Road Essentials Part 2
Flat Repair: Be prepared for any punctures by carrying a Co2 pump or a hand pump. A Co2 pump is a small cartridge of co2 that will typically have an attachment that will be screwed onto to the tire quickly and release 16-20g of co2 into your replacement tube. This is a convenient alternative to a hand pump which will require you to manually pump air with short bursts of air. Though it may achieve the same purpose as a co2 pump, you will not need to continue purchasing separate co2 cartridges anytime you get a flat and use one up.
Tubes: Carrying at least one tube will prevent you from being stranded or left relying on a patch that could render useless depending on the size of the puncture. Consider the number of tubes you should take if you are going on a much longer journey like a century and your ride is unsupported.
Multi-tool: Got a broken chain, loose brake pads/cables, or need to tighten your seat post down? A multi-tool is just that, a pocket-sized collection of tools that can come in handy for on-site quick adjustments and repairs.
Tire levers: You will find that the experienced cyclists can un-mount a tire off a wheel and remove a tube without the use of a tire lever, but not all tires and wheels are made the same and the ease of tire removal will vary. To take out the guesswork, tire levers can be very useful tools in assisting you in un-mounting a tire and replacing a tube.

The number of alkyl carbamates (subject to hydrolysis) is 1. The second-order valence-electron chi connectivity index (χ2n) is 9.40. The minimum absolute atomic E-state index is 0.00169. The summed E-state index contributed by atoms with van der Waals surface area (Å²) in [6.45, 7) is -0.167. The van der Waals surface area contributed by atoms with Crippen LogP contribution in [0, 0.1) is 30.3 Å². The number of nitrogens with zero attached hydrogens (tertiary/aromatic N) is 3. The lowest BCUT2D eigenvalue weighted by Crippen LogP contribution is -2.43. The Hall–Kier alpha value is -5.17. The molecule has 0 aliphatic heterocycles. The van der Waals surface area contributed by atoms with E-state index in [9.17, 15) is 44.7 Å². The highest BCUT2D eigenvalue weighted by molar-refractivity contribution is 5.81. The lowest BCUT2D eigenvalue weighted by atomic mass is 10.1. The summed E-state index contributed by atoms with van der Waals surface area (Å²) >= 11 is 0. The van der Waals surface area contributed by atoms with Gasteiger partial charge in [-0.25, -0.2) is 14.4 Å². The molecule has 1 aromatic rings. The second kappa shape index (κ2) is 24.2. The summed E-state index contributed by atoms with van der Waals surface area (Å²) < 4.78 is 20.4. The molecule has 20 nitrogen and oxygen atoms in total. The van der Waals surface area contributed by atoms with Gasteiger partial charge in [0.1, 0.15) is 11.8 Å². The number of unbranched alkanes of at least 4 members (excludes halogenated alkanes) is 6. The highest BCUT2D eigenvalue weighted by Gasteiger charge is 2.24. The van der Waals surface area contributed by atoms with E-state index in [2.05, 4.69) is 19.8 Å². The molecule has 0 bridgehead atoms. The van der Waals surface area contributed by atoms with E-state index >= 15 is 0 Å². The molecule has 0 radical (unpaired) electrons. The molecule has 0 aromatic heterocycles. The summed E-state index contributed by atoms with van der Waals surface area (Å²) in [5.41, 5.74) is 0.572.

Temp patch: You will find two types of repair patches to be sold at your local bike shop. Self-Adhesive, and permanent patches that use cement glue. Self-adhesive patches are meant for a more temporary fix should you be in a situation where you’ve used your back up tube and get another puncture and need to continue onto your final destination. Permanent patches may take a longer process as it will consist of the rider rubbing the punctured area with sandpaper, applying the cement glue, allowing it to dry, and applying small pressure to the patch and area being repaired.
The key to bringing enough is to always keep in mind the number of hours, calorie needs and the weather you will be riding in and being prepared will give you the confidence should you go out on a solo ride. It will also help you not burden any fellow cyclists who may have come prepared, and help those who didn’t.